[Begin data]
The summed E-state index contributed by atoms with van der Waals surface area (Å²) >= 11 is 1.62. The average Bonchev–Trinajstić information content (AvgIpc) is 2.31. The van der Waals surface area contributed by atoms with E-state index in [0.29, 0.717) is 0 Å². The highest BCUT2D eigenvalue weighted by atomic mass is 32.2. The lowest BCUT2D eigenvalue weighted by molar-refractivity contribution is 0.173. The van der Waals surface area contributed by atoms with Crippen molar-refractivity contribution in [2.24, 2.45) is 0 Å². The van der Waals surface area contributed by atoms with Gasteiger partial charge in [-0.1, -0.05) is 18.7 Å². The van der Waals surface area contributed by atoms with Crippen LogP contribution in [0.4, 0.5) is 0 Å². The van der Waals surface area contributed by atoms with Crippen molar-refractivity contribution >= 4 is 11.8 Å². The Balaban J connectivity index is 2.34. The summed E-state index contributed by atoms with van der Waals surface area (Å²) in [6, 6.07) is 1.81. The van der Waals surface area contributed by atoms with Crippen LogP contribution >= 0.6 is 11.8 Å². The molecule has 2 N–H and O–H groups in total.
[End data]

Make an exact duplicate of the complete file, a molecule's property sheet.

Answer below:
The summed E-state index contributed by atoms with van der Waals surface area (Å²) >= 11 is 1.62. The average Bonchev–Trinajstić information content (AvgIpc) is 2.31. The van der Waals surface area contributed by atoms with E-state index in [0.29, 0.717) is 0 Å². The highest BCUT2D eigenvalue weighted by atomic mass is 32.2. The lowest BCUT2D eigenvalue weighted by molar-refractivity contribution is 0.173. The van der Waals surface area contributed by atoms with Crippen molar-refractivity contribution in [2.24, 2.45) is 0 Å². The van der Waals surface area contributed by atoms with Gasteiger partial charge in [-0.1, -0.05) is 18.7 Å². The van der Waals surface area contributed by atoms with Crippen LogP contribution in [0.4, 0.5) is 0 Å². The van der Waals surface area contributed by atoms with Crippen molar-refractivity contribution >= 4 is 11.8 Å². The Balaban J connectivity index is 2.34. The summed E-state index contributed by atoms with van der Waals surface area (Å²) in [6, 6.07) is 1.81. The van der Waals surface area contributed by atoms with Crippen LogP contribution >= 0.6 is 11.8 Å². The molecule has 2 N–H and O–H groups in total.